How College Mergers Come to Be

How College Mergers Come to Be

From 2018 to 2022, 95 college mergers occurred. For many, these mergers were a last ditch measure to avoid financial collapse. While the US government has invested $76 billion to help colleges weather the effects of COVID-19, as many as 500 4-year colleges may close in the near future. That’s because the causes of declining enrollment go beyond the pandemic, and college mergers may not be enough to address the issues of limited offerings and diminishing returns to a college degree.

Since the pandemic, undergraduate enrollment has fallen by 9.4%. 2-year colleges saw a 16% drop in immediate enrollment from high school graduates while 4-year institutions faced a 6% decline. While public colleges and universities saw the highest enrollment declines, the most common merger deals were private and non-profit schools. About 43% of closing or merging institutions were Christian-affiliated schools.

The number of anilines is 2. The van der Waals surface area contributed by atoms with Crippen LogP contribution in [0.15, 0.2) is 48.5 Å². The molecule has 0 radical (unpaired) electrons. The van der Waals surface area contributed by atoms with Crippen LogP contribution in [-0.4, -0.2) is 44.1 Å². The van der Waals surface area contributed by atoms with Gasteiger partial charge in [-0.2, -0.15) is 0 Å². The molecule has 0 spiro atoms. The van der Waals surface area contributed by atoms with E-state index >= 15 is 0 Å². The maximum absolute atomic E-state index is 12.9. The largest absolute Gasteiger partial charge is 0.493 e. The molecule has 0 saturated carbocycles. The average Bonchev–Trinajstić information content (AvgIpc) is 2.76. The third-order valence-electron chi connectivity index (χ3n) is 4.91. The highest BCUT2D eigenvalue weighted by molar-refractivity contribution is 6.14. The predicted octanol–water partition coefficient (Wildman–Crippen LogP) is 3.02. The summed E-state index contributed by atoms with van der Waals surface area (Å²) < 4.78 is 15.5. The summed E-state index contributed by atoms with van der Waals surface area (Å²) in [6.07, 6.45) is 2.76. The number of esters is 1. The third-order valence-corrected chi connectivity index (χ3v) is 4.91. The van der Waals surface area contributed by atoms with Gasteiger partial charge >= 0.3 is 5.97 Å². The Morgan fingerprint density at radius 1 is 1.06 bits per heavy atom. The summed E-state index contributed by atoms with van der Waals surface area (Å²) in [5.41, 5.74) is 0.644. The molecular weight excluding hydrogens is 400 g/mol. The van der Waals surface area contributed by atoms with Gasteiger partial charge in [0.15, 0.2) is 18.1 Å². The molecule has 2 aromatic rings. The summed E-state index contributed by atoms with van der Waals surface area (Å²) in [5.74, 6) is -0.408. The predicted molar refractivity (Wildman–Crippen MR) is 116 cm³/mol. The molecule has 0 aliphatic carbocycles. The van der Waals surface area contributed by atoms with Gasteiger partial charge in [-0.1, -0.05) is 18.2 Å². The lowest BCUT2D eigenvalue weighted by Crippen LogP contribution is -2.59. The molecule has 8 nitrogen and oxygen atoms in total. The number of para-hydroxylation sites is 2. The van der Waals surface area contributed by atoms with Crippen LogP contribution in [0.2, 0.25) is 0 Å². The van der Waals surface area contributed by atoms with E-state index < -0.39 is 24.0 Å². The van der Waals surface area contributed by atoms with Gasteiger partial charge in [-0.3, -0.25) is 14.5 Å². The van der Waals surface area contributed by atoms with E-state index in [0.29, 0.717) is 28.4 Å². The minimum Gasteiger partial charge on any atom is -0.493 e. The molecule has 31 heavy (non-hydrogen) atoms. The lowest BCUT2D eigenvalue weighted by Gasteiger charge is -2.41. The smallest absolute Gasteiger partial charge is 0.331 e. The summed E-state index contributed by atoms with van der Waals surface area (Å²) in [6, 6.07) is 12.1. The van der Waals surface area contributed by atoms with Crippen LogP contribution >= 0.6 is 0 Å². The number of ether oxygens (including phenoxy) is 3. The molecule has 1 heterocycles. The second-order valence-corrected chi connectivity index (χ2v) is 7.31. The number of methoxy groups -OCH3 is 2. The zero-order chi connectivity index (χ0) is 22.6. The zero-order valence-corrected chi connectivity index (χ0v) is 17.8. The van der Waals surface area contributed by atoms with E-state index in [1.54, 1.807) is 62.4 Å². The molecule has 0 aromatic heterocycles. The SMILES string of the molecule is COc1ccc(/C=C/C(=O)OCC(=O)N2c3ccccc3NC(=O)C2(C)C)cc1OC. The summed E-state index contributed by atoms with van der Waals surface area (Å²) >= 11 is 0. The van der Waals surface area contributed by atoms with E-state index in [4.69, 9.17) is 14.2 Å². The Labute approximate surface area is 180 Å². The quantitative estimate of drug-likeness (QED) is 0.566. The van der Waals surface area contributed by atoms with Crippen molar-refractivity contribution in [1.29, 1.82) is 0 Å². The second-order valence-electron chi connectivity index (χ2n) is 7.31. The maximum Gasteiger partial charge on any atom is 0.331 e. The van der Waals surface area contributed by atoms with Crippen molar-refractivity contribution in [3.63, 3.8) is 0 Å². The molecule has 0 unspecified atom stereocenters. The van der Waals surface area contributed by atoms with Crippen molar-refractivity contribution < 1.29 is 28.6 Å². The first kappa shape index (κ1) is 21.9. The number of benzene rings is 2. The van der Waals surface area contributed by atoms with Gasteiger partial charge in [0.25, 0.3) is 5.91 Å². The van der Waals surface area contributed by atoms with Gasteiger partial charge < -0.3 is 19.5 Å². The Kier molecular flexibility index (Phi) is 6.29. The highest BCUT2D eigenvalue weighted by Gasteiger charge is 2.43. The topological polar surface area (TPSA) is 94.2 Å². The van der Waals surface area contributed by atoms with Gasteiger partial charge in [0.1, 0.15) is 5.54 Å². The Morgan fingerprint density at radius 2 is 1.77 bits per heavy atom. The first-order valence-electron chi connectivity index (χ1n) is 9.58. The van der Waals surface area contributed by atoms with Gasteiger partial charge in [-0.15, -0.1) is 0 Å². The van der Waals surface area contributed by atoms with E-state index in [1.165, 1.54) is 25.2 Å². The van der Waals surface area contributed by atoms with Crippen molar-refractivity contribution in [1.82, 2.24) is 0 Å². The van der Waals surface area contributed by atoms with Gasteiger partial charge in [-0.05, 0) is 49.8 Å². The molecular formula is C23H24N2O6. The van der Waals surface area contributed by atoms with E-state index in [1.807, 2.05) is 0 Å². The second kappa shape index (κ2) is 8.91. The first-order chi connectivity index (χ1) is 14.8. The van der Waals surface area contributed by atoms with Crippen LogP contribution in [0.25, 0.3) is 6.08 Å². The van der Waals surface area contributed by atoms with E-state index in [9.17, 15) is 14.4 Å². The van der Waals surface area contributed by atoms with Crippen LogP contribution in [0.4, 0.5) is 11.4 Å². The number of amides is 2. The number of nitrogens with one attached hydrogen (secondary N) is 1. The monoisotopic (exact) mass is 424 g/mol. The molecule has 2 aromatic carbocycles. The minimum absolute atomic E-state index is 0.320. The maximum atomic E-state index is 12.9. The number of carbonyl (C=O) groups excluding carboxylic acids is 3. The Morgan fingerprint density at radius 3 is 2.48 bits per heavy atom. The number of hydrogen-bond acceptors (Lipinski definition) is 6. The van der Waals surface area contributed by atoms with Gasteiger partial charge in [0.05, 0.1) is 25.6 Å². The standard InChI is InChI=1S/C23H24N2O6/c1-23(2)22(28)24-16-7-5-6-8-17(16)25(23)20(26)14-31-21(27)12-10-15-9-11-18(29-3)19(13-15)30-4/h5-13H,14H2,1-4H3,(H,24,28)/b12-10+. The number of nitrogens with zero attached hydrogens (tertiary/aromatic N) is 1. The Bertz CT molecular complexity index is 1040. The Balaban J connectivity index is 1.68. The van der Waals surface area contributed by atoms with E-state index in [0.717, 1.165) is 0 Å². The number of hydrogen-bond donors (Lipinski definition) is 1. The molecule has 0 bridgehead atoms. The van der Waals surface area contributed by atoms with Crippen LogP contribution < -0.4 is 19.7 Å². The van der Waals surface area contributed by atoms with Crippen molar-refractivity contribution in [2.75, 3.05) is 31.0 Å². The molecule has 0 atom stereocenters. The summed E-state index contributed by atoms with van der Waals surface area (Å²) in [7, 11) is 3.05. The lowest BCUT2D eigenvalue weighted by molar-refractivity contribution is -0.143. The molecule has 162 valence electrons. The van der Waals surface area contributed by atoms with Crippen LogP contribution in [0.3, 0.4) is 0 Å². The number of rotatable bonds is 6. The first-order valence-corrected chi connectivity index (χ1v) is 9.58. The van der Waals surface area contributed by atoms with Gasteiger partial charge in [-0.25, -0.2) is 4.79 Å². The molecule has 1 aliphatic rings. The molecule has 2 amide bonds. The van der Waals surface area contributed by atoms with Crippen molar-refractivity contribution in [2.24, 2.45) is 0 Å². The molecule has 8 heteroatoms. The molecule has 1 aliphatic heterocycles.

Mergers can save some colleges from closing their doors, but many still have concerns. When Boston’s Northeastern University acquired California women’s college Mills College, Mills alumni filed a lawsuit to stop it. Schools acquired fear losing their campus’s distinct identity, voice, and support for minority students. Merged colleges also tend to raise tuition rates anywhere between 5 and 7%.

The College Merger Explosion: Why Colleges are Failing